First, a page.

Food prep finish
The finish and wood to use (and what not to use) on butcherblock tops. August 29, 2001
I need a food prep finish for an oak butcherblock cabinet. What should I use?
Oak is not a good wood for a food preparation area. 1) It is an open cell hardwood with too many places for bacteria to hide. 2) It has a high tannin content, which is not good to eat and tastes bad.
I'd add that oak will stain more easily than other woods. Common stain-producers like wet iron pans and some foods are far more likely to leave difficult-to-remove stains than they would on maple, the more traditional choice of wood for butcherblock.
I've just finished a custom wine and cheese cart. The entire kitchen was in oak, so we made the base in oak and finished the hardrock maple butcherblock top with mineral oil.
The FDA a few years ago did a very complete study of cutting surfaces. It was commonly thought that wood was a very poor surface to cut and prepare food on. Guess what? Of all the common surfaces tested for residue bacteria retention and clean up, wood and specifically oak was rated the least likely to retain harmful bacteria. Maple and red alder were next. Composite materials such as Corian rated lower. While wood has a cellular structure for bacteria to rest in, it also has a pH content that does not allow for bacteria to reside or multiply. Corian and other solid surface materials also have large open pores in which bacteria love to breed. I will take the hardwood cutting blocks that have been used in butcher shops forever.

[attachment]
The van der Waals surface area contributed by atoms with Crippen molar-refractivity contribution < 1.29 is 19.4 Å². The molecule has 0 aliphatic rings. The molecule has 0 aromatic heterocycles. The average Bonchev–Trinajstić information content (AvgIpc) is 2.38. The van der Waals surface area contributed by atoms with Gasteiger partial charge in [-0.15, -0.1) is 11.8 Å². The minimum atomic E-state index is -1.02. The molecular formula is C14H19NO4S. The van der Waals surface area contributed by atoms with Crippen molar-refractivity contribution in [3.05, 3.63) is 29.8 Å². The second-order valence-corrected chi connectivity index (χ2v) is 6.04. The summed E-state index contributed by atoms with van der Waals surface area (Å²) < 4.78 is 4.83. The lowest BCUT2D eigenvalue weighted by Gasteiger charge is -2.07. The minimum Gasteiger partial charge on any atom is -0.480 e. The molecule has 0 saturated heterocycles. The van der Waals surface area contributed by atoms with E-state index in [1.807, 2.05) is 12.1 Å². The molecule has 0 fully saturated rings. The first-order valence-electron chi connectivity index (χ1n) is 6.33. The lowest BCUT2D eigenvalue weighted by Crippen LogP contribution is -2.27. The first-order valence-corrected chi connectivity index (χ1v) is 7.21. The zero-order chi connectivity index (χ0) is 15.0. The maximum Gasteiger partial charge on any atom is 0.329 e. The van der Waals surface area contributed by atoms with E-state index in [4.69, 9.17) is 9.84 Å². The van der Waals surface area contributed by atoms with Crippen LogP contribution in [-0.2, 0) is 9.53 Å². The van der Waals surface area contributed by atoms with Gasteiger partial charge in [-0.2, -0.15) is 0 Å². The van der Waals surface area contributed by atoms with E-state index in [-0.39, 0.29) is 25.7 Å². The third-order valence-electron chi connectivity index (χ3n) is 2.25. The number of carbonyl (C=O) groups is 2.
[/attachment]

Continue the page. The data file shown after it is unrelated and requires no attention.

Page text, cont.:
Half of the above statement is absolutely true. Though some researchers still don't believe it and they have never found the reason, wood and especially oak is antibacterial. However, the pores in oak are clearly visible and will collect and retain food particles and cleaner residue, regardless of cleaning technique. Corian has no pores. It will not accept dye.
The test you referred to was done without washing the surface after the chicken parts were applied and removed. The wood was impressive in killing bacteria. The other surfaces tested were bacteria free after washing. The oak was never chicken residue free.
I am with you in believing that the antibacterial properties of wood are caused by pH or tannin or even the structure of cellulose. Just six months ago I read of another researcher trying to freeze the wood and studying thin slices to find the bacteria that he was sure was lurking there somewhere. Probably a government grant.
Use your oak with mineral oil so it won't go rancid and after using the board, wipe down with a dilute solution of chlorine bleach. Goodbye bacteria.
Give your customers a bottle of mineral oil and tell them to apply some from time to time. They probably won't bother until the surface is all dry-looking and water-spotted, but it puts maintenance responsibility on them.
From the original questioner:
Having already built the top from alternating oak and maple, I might as well give it a try. If I die from it, I'll have someone let y'all know.